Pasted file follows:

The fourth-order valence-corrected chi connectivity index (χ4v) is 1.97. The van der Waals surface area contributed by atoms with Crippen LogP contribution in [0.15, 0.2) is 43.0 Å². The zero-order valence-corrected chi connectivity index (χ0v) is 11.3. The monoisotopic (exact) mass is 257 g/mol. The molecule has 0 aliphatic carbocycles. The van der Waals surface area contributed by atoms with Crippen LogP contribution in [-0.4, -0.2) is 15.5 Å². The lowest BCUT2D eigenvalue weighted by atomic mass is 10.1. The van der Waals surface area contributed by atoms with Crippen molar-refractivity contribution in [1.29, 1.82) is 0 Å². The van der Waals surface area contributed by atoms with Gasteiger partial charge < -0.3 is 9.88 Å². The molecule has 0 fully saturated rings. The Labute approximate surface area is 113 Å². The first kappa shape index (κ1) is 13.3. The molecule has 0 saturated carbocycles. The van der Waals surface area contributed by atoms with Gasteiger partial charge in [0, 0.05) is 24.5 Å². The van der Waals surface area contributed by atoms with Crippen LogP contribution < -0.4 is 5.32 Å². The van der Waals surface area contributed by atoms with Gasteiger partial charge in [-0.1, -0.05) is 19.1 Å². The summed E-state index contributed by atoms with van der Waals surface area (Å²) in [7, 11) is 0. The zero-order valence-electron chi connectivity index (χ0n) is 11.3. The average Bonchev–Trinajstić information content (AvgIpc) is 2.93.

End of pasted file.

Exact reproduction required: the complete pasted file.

The fourth-order valence-corrected chi connectivity index (χ4v) is 1.97. The van der Waals surface area contributed by atoms with Crippen LogP contribution in [0.15, 0.2) is 43.0 Å². The zero-order valence-corrected chi connectivity index (χ0v) is 11.3. The monoisotopic (exact) mass is 257 g/mol. The molecule has 0 aliphatic carbocycles. The van der Waals surface area contributed by atoms with Crippen LogP contribution in [-0.4, -0.2) is 15.5 Å². The lowest BCUT2D eigenvalue weighted by atomic mass is 10.1. The van der Waals surface area contributed by atoms with Crippen molar-refractivity contribution in [1.29, 1.82) is 0 Å². The van der Waals surface area contributed by atoms with Gasteiger partial charge < -0.3 is 9.88 Å². The molecule has 0 fully saturated rings. The Labute approximate surface area is 113 Å². The first kappa shape index (κ1) is 13.3. The molecule has 0 saturated carbocycles. The van der Waals surface area contributed by atoms with Gasteiger partial charge in [0, 0.05) is 24.5 Å². The van der Waals surface area contributed by atoms with Crippen LogP contribution < -0.4 is 5.32 Å². The van der Waals surface area contributed by atoms with Gasteiger partial charge in [-0.1, -0.05) is 19.1 Å². The summed E-state index contributed by atoms with van der Waals surface area (Å²) in [7, 11) is 0. The zero-order valence-electron chi connectivity index (χ0n) is 11.3. The average Bonchev–Trinajstić information content (AvgIpc) is 2.93.